The case of R (Oxfordshire and Buckinghamshire NHS Foundation Trust and Oxford Radcliffe Hospitals NHS Trusts) v Oxfordshire County Council has clarified three points of law regarding the registration of recreational greens, with one of the three points having clear ramifications for the estate management practices for owners of large open spaces.

The most significant consequence of the decision of this case is in respect of erecting notices to exclude people from using a large open space. In the present case a sign stating "No public right of way" was insufficient to prevent members of the public from acquiring rights to use the Warneford Meadow as a recreational green.

Landowners need to be very specific in the rights they are trying to prevent others from acquiring. Although the landowner did not realise that a right to use an area of open space as an open space could be acquired, the landowner tried to argue that a prohibition against public rights of way would be sufficient to prevent the recreational rights. The Judge found that this sort of prohibition was ineffective in preventing the acquisitions of a right to use an open space as a recreational green. Therefore landowners should now take steps to ensure that their notices cover the full spectrum of rights that can be obtained from long use.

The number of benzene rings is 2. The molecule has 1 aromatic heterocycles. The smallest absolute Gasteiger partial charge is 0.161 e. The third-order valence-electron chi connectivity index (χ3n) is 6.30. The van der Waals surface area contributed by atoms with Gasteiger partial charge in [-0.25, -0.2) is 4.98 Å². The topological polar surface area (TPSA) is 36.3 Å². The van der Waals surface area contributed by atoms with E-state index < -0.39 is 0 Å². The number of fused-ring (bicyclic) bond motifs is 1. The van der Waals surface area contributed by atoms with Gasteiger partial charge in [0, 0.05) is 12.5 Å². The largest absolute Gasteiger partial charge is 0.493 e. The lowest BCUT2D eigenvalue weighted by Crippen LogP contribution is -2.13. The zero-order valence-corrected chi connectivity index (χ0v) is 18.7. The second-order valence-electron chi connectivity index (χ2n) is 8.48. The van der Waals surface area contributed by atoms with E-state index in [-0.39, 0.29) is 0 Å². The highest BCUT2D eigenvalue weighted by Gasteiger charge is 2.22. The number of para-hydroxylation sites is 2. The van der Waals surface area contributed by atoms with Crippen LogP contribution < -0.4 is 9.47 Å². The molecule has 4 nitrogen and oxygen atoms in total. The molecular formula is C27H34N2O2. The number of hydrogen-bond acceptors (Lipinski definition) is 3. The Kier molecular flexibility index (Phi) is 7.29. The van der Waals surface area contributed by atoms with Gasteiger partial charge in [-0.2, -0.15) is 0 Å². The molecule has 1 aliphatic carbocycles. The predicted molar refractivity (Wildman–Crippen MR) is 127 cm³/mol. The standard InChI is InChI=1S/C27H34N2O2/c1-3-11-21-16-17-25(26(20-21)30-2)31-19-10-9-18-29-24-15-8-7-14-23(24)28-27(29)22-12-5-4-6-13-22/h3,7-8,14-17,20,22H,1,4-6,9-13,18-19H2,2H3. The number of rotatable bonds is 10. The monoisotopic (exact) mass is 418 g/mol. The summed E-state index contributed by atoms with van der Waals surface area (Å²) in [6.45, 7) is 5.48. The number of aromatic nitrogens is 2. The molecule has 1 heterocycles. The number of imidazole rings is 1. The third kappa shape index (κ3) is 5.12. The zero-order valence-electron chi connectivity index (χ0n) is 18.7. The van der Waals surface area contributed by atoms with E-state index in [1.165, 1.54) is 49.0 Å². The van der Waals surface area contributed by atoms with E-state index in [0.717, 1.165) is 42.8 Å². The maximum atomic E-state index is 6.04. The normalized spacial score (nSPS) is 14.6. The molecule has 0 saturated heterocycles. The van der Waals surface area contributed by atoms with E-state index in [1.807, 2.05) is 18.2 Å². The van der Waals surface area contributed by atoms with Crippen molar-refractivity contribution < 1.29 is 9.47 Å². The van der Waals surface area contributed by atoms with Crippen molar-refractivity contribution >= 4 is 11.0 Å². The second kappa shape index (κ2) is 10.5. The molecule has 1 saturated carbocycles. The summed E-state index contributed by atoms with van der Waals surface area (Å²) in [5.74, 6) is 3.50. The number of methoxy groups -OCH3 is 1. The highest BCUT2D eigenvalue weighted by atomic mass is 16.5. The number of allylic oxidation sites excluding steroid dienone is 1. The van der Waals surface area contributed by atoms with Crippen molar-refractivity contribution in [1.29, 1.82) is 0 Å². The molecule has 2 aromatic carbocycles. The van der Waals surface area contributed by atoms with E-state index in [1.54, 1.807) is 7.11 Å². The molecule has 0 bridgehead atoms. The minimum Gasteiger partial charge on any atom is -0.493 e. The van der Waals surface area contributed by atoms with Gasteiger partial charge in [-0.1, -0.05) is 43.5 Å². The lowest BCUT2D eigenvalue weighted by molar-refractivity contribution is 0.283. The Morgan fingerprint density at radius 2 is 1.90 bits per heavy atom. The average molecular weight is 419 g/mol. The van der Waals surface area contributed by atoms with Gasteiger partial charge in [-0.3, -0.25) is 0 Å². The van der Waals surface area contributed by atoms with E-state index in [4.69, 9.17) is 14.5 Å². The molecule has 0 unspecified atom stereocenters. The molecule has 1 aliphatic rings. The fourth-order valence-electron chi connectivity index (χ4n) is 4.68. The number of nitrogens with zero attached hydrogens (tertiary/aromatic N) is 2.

The case also decided that the requirement that a predominant number of users had to come from one locality no longer applied. This case highlighted that rights to use an area as green could be acquired by a significant number of inhabitants using the space from a number of different localities. Previously a significant portion of users needed to come from one locality. This has had the effect of meaning a wider number of users can be taken into account making it easier to reach the threshold required to register a green. Finally, the case found that where the rights are established for one locality these can be subsequently enjoyed by users from another locality. The Judge highlighted the impracticality of a landowner excluding users from outside the locality that had acquired the rights.

Unlike the first point these last two points will be significant when a party is seeking to register rights and landowners are seeking to fend off their application.